Dell 'nearing buyout deal'
A new deal may see Michael Dell take majority ownership of the firm he founded.
Dell is nearing an agreement to sell itself to a buyout consortium led by its founder and chief executive Michael Dell and private equity firm Silver Lake Partners, possibly announcing a deal as soon as Monday, according to two people familiar with the matter.
Mr Dell is expected to take majority ownership of the world's third-largest personal computer maker, which currently has a market value of $23 billion, while Silver Lake and Microsoft would become minority investors, a third person said.
The final price the group is expected to pay Dell shareholders could not be immediately learned. The deal would mark the largest leveraged buyout since the global financial crisis.
The transaction is set to be finalised over the weekend but the buyout consortium is working on last-minute details and the timetable could still slip, the sources cautioned, asking not to be named because the matter is not public.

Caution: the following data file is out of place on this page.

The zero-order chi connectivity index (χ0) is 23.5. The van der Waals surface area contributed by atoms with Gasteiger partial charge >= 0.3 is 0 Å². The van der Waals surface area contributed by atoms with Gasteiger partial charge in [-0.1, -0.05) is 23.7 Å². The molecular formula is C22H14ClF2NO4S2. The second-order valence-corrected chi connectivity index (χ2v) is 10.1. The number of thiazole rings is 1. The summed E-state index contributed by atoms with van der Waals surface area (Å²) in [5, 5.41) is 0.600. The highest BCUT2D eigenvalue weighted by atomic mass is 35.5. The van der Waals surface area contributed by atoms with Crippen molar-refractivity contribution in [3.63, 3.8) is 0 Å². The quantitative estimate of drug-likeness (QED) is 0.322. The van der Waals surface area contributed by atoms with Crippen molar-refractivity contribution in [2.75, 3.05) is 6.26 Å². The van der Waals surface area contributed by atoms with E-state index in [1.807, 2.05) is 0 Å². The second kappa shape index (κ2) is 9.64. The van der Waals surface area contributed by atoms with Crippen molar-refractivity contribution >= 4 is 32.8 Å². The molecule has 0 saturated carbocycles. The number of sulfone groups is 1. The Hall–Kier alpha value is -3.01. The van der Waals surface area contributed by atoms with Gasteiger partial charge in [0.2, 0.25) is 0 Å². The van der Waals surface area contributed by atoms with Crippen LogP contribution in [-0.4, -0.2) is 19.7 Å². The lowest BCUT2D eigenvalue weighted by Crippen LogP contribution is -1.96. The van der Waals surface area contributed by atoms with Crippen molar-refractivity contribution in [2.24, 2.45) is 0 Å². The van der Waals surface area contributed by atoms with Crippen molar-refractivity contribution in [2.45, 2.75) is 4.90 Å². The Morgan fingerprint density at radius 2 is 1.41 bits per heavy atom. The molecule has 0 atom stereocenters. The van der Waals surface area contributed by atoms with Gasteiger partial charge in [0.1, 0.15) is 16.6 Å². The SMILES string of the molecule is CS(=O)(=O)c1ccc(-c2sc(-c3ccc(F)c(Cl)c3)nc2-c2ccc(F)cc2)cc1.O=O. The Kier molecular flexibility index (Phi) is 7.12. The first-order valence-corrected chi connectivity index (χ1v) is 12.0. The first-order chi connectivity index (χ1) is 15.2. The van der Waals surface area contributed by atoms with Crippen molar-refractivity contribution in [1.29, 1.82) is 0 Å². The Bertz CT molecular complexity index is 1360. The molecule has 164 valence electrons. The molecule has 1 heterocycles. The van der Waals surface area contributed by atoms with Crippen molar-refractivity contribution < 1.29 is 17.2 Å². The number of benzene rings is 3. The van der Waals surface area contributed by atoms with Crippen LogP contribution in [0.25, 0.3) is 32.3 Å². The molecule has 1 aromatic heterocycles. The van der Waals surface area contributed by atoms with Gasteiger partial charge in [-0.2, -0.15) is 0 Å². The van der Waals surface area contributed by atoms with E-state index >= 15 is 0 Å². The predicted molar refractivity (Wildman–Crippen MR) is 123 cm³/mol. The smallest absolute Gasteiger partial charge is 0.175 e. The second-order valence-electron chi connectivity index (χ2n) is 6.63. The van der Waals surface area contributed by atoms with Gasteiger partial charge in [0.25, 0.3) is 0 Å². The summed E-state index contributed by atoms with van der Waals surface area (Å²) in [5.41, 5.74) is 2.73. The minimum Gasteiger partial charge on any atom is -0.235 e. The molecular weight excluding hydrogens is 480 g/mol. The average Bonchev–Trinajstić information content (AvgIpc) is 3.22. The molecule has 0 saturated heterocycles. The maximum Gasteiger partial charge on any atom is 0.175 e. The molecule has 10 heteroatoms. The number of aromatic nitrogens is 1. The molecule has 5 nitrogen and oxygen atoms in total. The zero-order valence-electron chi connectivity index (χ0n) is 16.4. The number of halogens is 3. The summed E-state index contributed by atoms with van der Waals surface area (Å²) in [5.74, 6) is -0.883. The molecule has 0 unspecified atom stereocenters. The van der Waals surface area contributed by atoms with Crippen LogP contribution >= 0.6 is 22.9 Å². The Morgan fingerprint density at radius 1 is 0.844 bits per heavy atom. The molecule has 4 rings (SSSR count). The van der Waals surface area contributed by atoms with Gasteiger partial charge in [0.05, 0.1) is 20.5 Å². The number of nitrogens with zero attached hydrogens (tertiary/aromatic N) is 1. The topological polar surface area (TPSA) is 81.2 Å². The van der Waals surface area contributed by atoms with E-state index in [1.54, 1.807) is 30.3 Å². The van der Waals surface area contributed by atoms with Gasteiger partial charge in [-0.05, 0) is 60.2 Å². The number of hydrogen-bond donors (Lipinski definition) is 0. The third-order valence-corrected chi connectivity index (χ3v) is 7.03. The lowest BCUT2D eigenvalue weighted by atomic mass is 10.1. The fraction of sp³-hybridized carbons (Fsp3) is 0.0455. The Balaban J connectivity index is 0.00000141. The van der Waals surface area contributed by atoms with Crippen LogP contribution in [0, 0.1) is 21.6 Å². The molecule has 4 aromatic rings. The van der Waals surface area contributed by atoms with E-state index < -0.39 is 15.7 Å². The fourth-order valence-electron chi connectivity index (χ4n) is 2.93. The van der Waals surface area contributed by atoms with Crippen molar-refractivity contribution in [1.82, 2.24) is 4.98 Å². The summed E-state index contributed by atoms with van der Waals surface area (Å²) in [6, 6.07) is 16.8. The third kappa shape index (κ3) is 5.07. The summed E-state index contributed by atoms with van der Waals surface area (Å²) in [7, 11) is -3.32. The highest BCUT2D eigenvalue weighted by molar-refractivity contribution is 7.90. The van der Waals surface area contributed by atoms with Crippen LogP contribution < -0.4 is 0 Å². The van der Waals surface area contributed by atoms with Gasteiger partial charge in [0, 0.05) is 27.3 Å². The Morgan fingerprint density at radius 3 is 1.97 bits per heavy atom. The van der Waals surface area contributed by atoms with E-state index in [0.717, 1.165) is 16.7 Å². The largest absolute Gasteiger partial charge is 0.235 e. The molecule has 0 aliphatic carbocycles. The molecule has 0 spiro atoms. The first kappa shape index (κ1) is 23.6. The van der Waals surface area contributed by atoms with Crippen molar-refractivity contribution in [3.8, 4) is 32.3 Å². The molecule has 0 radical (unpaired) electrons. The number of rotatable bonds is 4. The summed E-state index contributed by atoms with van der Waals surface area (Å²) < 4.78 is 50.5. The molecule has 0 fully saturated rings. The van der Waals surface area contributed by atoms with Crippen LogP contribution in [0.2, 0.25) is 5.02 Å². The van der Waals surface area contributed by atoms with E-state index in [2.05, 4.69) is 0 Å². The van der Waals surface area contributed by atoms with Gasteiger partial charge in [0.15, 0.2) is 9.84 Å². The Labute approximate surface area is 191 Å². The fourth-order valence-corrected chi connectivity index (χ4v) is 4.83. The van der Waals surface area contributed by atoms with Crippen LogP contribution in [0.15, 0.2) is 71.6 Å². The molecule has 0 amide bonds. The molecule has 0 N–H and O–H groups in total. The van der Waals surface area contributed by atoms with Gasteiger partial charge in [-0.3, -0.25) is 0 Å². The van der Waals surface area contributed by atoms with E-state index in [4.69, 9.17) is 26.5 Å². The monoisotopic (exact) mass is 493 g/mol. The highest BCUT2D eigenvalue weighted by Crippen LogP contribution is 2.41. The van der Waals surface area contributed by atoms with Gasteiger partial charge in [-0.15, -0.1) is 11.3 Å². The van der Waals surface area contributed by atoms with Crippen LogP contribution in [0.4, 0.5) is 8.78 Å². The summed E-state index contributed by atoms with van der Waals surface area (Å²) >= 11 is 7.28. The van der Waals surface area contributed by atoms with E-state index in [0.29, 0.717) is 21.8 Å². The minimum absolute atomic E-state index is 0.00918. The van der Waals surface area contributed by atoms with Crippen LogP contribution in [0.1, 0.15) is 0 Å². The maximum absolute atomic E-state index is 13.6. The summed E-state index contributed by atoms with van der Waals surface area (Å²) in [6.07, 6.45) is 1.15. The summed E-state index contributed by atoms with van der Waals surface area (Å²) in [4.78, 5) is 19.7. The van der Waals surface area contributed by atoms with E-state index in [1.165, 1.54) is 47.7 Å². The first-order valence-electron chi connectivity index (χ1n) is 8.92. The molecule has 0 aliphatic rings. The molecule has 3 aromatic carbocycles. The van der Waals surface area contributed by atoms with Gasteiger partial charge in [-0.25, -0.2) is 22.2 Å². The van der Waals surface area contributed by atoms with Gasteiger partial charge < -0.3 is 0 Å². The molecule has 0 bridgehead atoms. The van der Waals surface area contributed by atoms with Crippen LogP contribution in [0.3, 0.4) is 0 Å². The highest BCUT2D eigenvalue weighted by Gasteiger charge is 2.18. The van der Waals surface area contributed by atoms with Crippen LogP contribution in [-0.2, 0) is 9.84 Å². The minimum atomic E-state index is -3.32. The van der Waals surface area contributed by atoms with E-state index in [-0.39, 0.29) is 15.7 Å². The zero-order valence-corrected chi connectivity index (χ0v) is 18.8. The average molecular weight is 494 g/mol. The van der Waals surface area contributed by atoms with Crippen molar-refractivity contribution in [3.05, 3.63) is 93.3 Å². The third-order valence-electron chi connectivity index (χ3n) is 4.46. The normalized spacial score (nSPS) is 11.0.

The investment group has secured up to $15 billion of debt financing to take Dell private from four investment banks - Barclays, Bank of America Merrill Lynch, Credit Suisse and RBC Capital, sources said. Barclays is also advising Silver Lake on the transaction, along with Perella Weinberg Partners, said two of the people. JPMorgan Chase & Co is advising Dell.
Representatives for Dell, Microsoft and Barclays declined to comment. Silver Lake and Perella Weinberg could not be immediately reached for comment.
As part of the transaction, Mr Dell will contribute his existing stake of almost 16 per cent in the company toward gaining majority ownership, sources close to the matter have said.
Going private would allow Dell, which has been trying to become a one-stop shop for corporate technology needs as the PC market shrinks, to conduct that difficult makeover away from public scrutiny.
Dell has formed a special committee of its independent directors and hired Evercore Partners Inc to assess whether the company is getting the best deal for shareholders and not one that is just in the best interest of Mr Dell, several people familiar with the matter have told Reuters previously.